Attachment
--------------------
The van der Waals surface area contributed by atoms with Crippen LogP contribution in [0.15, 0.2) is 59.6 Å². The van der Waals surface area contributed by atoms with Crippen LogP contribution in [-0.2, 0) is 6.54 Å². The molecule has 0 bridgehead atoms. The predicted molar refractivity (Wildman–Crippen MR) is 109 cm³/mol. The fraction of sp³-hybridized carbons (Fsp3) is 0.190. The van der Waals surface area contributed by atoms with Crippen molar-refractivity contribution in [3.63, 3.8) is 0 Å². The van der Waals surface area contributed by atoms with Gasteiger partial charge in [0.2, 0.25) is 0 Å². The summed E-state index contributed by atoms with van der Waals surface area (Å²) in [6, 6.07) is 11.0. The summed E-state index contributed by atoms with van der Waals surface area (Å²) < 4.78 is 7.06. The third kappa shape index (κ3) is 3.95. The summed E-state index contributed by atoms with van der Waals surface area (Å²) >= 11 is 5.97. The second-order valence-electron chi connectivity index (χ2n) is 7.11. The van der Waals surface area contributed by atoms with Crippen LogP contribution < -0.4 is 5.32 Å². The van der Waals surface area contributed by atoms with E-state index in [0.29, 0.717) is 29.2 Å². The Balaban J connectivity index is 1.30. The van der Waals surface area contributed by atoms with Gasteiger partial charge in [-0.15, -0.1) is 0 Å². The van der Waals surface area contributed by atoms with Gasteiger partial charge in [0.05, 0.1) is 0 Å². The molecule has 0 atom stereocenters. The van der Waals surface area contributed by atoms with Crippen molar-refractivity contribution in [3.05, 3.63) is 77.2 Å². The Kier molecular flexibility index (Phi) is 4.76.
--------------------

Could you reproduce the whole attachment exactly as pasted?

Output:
The van der Waals surface area contributed by atoms with Crippen LogP contribution in [0.15, 0.2) is 59.6 Å². The van der Waals surface area contributed by atoms with Crippen LogP contribution in [-0.2, 0) is 6.54 Å². The molecule has 0 bridgehead atoms. The predicted molar refractivity (Wildman–Crippen MR) is 109 cm³/mol. The fraction of sp³-hybridized carbons (Fsp3) is 0.190. The van der Waals surface area contributed by atoms with Crippen molar-refractivity contribution in [3.63, 3.8) is 0 Å². The van der Waals surface area contributed by atoms with Gasteiger partial charge in [0.2, 0.25) is 0 Å². The summed E-state index contributed by atoms with van der Waals surface area (Å²) in [6, 6.07) is 11.0. The summed E-state index contributed by atoms with van der Waals surface area (Å²) < 4.78 is 7.06. The third kappa shape index (κ3) is 3.95. The summed E-state index contributed by atoms with van der Waals surface area (Å²) >= 11 is 5.97. The second-order valence-electron chi connectivity index (χ2n) is 7.11. The van der Waals surface area contributed by atoms with Crippen LogP contribution < -0.4 is 5.32 Å². The van der Waals surface area contributed by atoms with E-state index in [0.29, 0.717) is 29.2 Å². The Balaban J connectivity index is 1.30. The van der Waals surface area contributed by atoms with Gasteiger partial charge in [-0.15, -0.1) is 0 Å². The van der Waals surface area contributed by atoms with Gasteiger partial charge in [0.05, 0.1) is 0 Å². The molecule has 0 atom stereocenters. The van der Waals surface area contributed by atoms with Crippen molar-refractivity contribution in [3.05, 3.63) is 77.2 Å². The Kier molecular flexibility index (Phi) is 4.76.